The spammers use WordPress.org as a platform, but I looked up the owners of the websites and all 3 sites are hosted through singlehop.com – a site famous for spam.

So, if you encounter this problem, make sure that you don’t leave any comments or try to log in.

Trying to redirect you to their site and make you believe it's the official WordPress site.

It looks like the official WordPress site, but it’s not. They are trying to redirect you to their site and steal your password.

The good news is: WordPress’ spam filter stopped them!

Opera Software Headquarters

For those of you that are into software & computers (Daniel?): I just wanted to present this gallery with the surroundings Opera Software‘s new headquarters in Oslo. Opera’s new offices are located in Gjerdrums Vei 19 in Nydalen, Oslo. All these photos are shot  nearby or just outside the building.

Technical problems with WordPress

I seem to experience some problems with WordPress. To be more specific the problems arise when I am trying to post a comment or click like on blogs that are under their own domain (blogs that have an example.wordpress.com adress are fine). Here’s a screenshot of the error message that I get:

That email adress is associated with an existing WordPress.com (or Gravatar.com) account. Please click the back button in your browser and then log in to use it.

That email address is associated with an existing WordPress.com (or Gravatar.com) account. Please click the back button in your browser and then log in to use it.

Of course I am already logged in and the email address is mine.

A similar thing happens if I want to click “like” on a post, I’ll be asked to log in (again: blogs that have an example.wordpress.com adress are fine). After I’ve clicked like & logged in, nothing happens. So I click like again, and I’ll be asked to log in again.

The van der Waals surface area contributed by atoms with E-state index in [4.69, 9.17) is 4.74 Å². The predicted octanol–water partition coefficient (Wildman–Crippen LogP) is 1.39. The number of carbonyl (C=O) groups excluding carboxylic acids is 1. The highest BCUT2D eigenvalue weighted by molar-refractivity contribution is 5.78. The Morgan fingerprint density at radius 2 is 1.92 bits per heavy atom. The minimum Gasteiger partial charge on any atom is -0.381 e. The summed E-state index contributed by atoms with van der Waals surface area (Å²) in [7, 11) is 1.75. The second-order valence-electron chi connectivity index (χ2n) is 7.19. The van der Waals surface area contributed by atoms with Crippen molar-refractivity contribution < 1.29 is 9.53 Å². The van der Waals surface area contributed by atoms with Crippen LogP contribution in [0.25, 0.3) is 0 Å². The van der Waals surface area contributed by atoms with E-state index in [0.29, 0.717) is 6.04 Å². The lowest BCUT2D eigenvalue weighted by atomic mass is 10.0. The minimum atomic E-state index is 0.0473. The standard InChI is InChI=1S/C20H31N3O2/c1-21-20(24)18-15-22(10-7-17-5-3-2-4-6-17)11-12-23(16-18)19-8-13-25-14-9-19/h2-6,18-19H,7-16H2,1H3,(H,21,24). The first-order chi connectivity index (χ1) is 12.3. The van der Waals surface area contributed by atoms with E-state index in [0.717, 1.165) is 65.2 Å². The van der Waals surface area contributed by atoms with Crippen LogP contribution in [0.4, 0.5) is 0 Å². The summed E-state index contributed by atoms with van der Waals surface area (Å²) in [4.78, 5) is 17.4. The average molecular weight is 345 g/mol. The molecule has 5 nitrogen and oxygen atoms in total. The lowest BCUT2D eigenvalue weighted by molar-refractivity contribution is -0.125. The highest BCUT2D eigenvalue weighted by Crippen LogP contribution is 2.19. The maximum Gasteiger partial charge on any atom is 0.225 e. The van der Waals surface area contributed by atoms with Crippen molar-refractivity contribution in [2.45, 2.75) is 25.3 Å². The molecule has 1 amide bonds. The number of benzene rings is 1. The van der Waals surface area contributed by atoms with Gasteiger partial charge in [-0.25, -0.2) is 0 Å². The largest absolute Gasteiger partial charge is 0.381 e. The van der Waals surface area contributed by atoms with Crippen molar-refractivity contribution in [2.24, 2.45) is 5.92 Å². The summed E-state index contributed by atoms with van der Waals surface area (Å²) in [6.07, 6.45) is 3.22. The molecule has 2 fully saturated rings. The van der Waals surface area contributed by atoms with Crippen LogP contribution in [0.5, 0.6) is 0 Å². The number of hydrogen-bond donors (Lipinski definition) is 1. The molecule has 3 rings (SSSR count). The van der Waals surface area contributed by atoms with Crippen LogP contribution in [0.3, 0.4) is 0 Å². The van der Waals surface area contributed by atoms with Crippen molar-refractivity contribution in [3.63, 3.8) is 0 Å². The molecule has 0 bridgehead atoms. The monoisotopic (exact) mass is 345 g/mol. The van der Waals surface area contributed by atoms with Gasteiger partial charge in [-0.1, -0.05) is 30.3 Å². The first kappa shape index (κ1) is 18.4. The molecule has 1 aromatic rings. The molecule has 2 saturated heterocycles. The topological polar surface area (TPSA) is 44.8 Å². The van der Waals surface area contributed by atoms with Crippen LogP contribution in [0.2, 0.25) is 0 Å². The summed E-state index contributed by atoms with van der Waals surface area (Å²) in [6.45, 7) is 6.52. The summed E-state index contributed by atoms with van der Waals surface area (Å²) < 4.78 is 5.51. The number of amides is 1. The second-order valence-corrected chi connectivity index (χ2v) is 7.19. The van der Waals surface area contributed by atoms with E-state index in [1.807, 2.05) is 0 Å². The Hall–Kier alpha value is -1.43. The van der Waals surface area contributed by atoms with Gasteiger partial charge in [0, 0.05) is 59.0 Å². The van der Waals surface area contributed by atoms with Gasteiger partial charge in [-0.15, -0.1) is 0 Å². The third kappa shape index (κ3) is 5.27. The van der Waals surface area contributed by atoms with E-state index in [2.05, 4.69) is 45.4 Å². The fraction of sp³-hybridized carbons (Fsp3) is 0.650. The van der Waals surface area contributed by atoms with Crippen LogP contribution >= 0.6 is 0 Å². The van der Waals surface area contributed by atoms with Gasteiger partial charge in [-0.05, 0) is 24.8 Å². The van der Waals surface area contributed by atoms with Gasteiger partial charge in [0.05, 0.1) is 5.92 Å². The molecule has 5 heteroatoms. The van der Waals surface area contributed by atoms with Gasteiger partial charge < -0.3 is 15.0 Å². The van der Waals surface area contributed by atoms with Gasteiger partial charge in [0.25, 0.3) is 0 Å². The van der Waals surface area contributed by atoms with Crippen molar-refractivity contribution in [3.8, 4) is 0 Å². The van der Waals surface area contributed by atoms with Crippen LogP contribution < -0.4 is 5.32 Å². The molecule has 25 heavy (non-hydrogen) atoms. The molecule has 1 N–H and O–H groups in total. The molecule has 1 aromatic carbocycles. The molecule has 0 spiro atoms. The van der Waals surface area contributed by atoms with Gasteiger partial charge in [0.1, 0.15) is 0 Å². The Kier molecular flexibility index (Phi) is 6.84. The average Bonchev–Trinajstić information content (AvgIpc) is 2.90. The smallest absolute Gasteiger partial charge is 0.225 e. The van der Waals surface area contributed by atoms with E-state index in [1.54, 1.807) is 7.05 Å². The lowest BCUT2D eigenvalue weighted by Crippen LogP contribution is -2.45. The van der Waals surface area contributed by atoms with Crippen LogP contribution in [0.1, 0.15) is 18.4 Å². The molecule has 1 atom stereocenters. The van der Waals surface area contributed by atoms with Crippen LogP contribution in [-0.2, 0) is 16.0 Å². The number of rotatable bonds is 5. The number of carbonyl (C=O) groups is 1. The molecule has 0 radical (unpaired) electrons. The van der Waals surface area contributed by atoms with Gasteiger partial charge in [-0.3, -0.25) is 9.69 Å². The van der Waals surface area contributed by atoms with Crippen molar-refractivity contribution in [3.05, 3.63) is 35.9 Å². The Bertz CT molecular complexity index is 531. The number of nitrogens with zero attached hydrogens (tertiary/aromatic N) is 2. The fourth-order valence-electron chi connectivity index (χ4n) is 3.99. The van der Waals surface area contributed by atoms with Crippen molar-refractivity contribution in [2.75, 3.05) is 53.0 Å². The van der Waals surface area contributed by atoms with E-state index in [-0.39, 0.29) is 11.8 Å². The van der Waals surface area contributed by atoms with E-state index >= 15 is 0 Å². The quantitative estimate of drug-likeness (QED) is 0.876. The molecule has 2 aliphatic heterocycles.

Here’s a screenshot from RobertSantafede.com:

Just one more step to like this post (but you'll have to repeat this step forever and ever like Sysifos).

Just one more step to like this post (but you’ll have to repeat this step forever and ever like Sysifos).

At first I thought the errors was related to my browser, so I decided to try commenting with Chrome instead of Firefox, but had no luck…

So, after having read about this on the WordPress forum (http://en.forums.wordpress.com/topic/recent-update-to-commenting?replies=4) I now believe that the error is to be found here:

Update #2
We discovered another bug that prevented some users from commenting if they attempted to comment on a blog with a custom domain name and had third-party cookies disabled. This bug has been fixed as well and we’re sorry for any inconvenience this might have caused.

According to user johnnytesting “It’s to stop counterfeit commenting. It may have been implemented poorly, but it was needed. Previously, if I had timethief’s email address, I could pretend to be timethief. So now, if someone tries to comment with an email in the WP database, WP wants to make sure it’s legit. That’s all.”

But, the problem still remains and as I discovered; multiple posts have been made on the subject.

http://en.forums.wordpress.com/topic/you-must-be-logged-in-to-comment?replies=185
http://en.forums.wordpress.com/topic/about-the-recent-update-to-commenting?replies=5